The state should articulate that ineffective classroom performance is grounds for dismissal and ensure that the process for terminating ineffective teachers is expedient and fair to all parties. This goal was consistent between 2015 and 2017.
Link to Ineffectiveness: Nevada requires all postprobationary teachers to return to probationary status if they receive two consecutive years of less-than-effective evaluations.
Due Process Distinction: Nevada allows a postprobationary teacher deemed to be probationary due to less-than-effective performance who faces dismissal to request an expedited hearing according to the procedures established by the American Arbitration Association.
Appeals Process: Nevada allows teachers to appeal one time for dismissal charges. Once notice is given, a teacher may request a hearing before a hearing officer within 15 days. Within 30 days of the selection of a hearing officer, the hearing must be held. A report must be then filed within 15 days. The decision of the State Board is final.
Nevada Revised Statutes 391.730, -820, -.330, -.322
As a result of Nevada's strong dismissal policies, no recommendations are provided.
Nevada was helpful in providing NCTQ with facts that enhanced this analysis. The state added that its appeals process outlined in the analysis is related to licensure suspension or revocation. The process for employment dismissal is negotiated via collective bargaining agreements between districts and employee associations pursuant to Chapter 288.
States need to be explicit that teacher ineffectiveness is grounds for dismissal.
Most states have laws on their books that address teacher dismissal; however, until recently these laws were much more likely to consider criminal and moral violations than performance. While many states have amended their dismissal policy to be more explicit about classroom ineffectiveness, some still retain euphemistic terms such as "incompetency," "inefficiency," or "incapacity." These terms are ambiguous at best and may be interpreted as concerning dereliction of duty rather than ineffectiveness. Without laws that clearly state that teacher ineffectiveness is grounds for dismissal, districts may feel they lack the legal basis for terminating consistently poor performers.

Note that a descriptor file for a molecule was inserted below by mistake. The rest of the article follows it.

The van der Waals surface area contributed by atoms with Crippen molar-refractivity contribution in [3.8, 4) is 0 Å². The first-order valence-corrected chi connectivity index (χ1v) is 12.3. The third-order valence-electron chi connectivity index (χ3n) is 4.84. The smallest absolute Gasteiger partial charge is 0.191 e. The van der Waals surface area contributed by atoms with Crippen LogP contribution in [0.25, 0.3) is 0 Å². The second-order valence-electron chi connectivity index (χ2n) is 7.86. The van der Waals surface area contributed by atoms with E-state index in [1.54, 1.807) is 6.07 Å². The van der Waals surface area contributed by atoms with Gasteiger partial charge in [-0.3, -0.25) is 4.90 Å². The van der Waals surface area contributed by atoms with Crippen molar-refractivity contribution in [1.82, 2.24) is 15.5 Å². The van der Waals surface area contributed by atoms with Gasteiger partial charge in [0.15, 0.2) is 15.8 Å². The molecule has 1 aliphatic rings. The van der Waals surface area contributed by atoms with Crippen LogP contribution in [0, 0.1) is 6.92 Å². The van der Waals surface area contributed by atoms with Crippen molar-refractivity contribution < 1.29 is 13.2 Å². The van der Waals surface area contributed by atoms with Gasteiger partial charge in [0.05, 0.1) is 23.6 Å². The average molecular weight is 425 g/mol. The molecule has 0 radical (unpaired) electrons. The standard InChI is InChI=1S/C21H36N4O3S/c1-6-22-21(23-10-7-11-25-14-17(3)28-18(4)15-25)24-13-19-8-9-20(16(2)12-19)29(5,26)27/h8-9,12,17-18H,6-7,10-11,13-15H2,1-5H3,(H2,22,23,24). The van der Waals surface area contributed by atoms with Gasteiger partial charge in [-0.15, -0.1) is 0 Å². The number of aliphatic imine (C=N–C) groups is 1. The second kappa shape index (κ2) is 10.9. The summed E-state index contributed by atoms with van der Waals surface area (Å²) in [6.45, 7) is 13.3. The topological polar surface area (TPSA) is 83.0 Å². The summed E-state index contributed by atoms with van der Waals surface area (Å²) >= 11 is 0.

Due process must be efficient and expedited. Non-probationary teachers who are dismissed for any grounds, including ineffectiveness, are entitled to due process. However, due process rights that allow for multiple levels of appeal are not fair to teachers, districts and especially students. All parties have a right to have disputes settled quickly. Cases that drag on for years drain resources from school districts and create a disincentive for districts to attempt to terminate teachers for poor performance. Teachers are not well served by such processes either, as they are entitled to final resolution quickly.
Decisions about teachers should be made by those with educational expertise.
Multiple levels of appeal almost invariably involve courts or arbitrators who lack educational expertise. It is not in students' best interest to have the evidence of teachers' effectiveness evaluated by those who are not educators. A teacher's opportunity to appeal should occur at the district level and involve only those with educational expertise. This can be done in a manner that is fair to all parties by including retired teachers or other knowledgeable individuals who are not current district employees.